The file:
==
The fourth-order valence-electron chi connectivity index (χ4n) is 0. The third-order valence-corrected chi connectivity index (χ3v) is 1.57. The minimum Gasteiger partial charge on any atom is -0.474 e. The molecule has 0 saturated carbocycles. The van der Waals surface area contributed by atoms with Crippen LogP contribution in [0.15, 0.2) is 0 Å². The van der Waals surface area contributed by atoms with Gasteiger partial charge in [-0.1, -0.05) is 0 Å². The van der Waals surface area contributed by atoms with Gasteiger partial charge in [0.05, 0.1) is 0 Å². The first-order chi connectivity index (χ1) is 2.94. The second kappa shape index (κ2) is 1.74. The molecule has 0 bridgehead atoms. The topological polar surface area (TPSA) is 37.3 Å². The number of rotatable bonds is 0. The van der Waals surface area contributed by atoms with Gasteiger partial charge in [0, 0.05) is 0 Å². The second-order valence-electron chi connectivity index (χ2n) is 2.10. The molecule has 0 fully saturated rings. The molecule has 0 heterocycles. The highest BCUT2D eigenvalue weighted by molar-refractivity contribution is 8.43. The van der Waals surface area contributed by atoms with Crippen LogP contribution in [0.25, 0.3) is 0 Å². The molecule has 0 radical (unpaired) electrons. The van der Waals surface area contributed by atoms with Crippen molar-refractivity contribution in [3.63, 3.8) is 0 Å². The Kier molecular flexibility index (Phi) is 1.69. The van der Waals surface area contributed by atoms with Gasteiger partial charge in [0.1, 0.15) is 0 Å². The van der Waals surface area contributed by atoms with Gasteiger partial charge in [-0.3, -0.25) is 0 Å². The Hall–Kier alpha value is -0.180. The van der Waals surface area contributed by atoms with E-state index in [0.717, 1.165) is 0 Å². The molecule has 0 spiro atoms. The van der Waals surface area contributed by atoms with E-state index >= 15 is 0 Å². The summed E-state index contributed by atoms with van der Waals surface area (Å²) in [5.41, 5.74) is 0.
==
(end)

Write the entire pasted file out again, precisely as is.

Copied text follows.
The fourth-order valence-electron chi connectivity index (χ4n) is 0. The third-order valence-corrected chi connectivity index (χ3v) is 1.57. The minimum Gasteiger partial charge on any atom is -0.474 e. The molecule has 0 saturated carbocycles. The van der Waals surface area contributed by atoms with Crippen LogP contribution in [0.15, 0.2) is 0 Å². The van der Waals surface area contributed by atoms with Gasteiger partial charge in [-0.1, -0.05) is 0 Å². The van der Waals surface area contributed by atoms with Gasteiger partial charge in [0.05, 0.1) is 0 Å². The first-order chi connectivity index (χ1) is 2.94. The second kappa shape index (κ2) is 1.74. The molecule has 0 bridgehead atoms. The topological polar surface area (TPSA) is 37.3 Å². The number of rotatable bonds is 0. The van der Waals surface area contributed by atoms with Gasteiger partial charge in [0, 0.05) is 0 Å². The second-order valence-electron chi connectivity index (χ2n) is 2.10. The molecule has 0 fully saturated rings. The molecule has 0 heterocycles. The highest BCUT2D eigenvalue weighted by molar-refractivity contribution is 8.43. The van der Waals surface area contributed by atoms with Crippen LogP contribution in [0.25, 0.3) is 0 Å². The molecule has 0 radical (unpaired) electrons. The van der Waals surface area contributed by atoms with Crippen molar-refractivity contribution in [3.63, 3.8) is 0 Å². The Kier molecular flexibility index (Phi) is 1.69. The van der Waals surface area contributed by atoms with Gasteiger partial charge in [0.1, 0.15) is 0 Å². The van der Waals surface area contributed by atoms with Gasteiger partial charge in [-0.3, -0.25) is 0 Å². The Hall–Kier alpha value is -0.180. The van der Waals surface area contributed by atoms with E-state index in [0.717, 1.165) is 0 Å². The molecule has 0 spiro atoms. The van der Waals surface area contributed by atoms with E-state index >= 15 is 0 Å². The summed E-state index contributed by atoms with van der Waals surface area (Å²) in [5.41, 5.74) is 0.